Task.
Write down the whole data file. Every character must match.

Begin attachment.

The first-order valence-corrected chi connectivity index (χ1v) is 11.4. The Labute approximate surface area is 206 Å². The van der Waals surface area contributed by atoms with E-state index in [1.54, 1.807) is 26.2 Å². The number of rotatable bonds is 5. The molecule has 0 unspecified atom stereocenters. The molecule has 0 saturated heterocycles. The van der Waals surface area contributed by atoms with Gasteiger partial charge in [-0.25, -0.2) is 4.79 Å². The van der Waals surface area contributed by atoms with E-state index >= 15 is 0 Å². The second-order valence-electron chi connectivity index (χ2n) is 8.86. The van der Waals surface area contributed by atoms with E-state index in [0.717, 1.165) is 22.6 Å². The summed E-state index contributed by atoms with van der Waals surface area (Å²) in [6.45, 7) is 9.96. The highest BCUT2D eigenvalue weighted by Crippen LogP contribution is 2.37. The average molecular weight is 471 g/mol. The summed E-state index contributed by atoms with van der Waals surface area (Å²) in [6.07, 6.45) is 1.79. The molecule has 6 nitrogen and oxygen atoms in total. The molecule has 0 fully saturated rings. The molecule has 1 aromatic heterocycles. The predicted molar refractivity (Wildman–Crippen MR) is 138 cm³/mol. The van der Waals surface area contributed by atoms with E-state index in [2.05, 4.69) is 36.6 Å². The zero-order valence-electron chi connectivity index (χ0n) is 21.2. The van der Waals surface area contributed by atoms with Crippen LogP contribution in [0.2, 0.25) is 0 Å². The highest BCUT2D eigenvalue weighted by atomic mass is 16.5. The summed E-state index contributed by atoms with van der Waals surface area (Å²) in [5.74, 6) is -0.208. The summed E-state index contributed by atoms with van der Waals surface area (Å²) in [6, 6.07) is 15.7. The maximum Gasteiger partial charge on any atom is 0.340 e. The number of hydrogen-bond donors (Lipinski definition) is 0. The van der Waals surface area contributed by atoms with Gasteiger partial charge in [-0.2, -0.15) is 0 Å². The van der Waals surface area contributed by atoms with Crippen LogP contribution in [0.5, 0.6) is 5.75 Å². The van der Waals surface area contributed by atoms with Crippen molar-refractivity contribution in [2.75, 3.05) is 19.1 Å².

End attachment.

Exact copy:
The first-order valence-corrected chi connectivity index (χ1v) is 11.4. The Labute approximate surface area is 206 Å². The van der Waals surface area contributed by atoms with E-state index in [1.54, 1.807) is 26.2 Å². The number of rotatable bonds is 5. The molecule has 0 unspecified atom stereocenters. The molecule has 0 saturated heterocycles. The van der Waals surface area contributed by atoms with Gasteiger partial charge in [-0.25, -0.2) is 4.79 Å². The van der Waals surface area contributed by atoms with E-state index >= 15 is 0 Å². The second-order valence-electron chi connectivity index (χ2n) is 8.86. The van der Waals surface area contributed by atoms with E-state index in [0.717, 1.165) is 22.6 Å². The summed E-state index contributed by atoms with van der Waals surface area (Å²) in [6.45, 7) is 9.96. The highest BCUT2D eigenvalue weighted by Crippen LogP contribution is 2.37. The average molecular weight is 471 g/mol. The summed E-state index contributed by atoms with van der Waals surface area (Å²) in [6.07, 6.45) is 1.79. The molecule has 6 nitrogen and oxygen atoms in total. The molecule has 0 fully saturated rings. The molecule has 1 aromatic heterocycles. The predicted molar refractivity (Wildman–Crippen MR) is 138 cm³/mol. The van der Waals surface area contributed by atoms with E-state index in [2.05, 4.69) is 36.6 Å². The zero-order valence-electron chi connectivity index (χ0n) is 21.2. The van der Waals surface area contributed by atoms with Crippen LogP contribution in [0.2, 0.25) is 0 Å². The highest BCUT2D eigenvalue weighted by atomic mass is 16.5. The summed E-state index contributed by atoms with van der Waals surface area (Å²) in [5.74, 6) is -0.208. The summed E-state index contributed by atoms with van der Waals surface area (Å²) in [6, 6.07) is 15.7. The maximum Gasteiger partial charge on any atom is 0.340 e. The number of hydrogen-bond donors (Lipinski definition) is 0. The van der Waals surface area contributed by atoms with Gasteiger partial charge in [-0.2, -0.15) is 0 Å². The van der Waals surface area contributed by atoms with Crippen LogP contribution in [0.5, 0.6) is 5.75 Å². The van der Waals surface area contributed by atoms with Crippen molar-refractivity contribution in [2.75, 3.05) is 19.1 Å².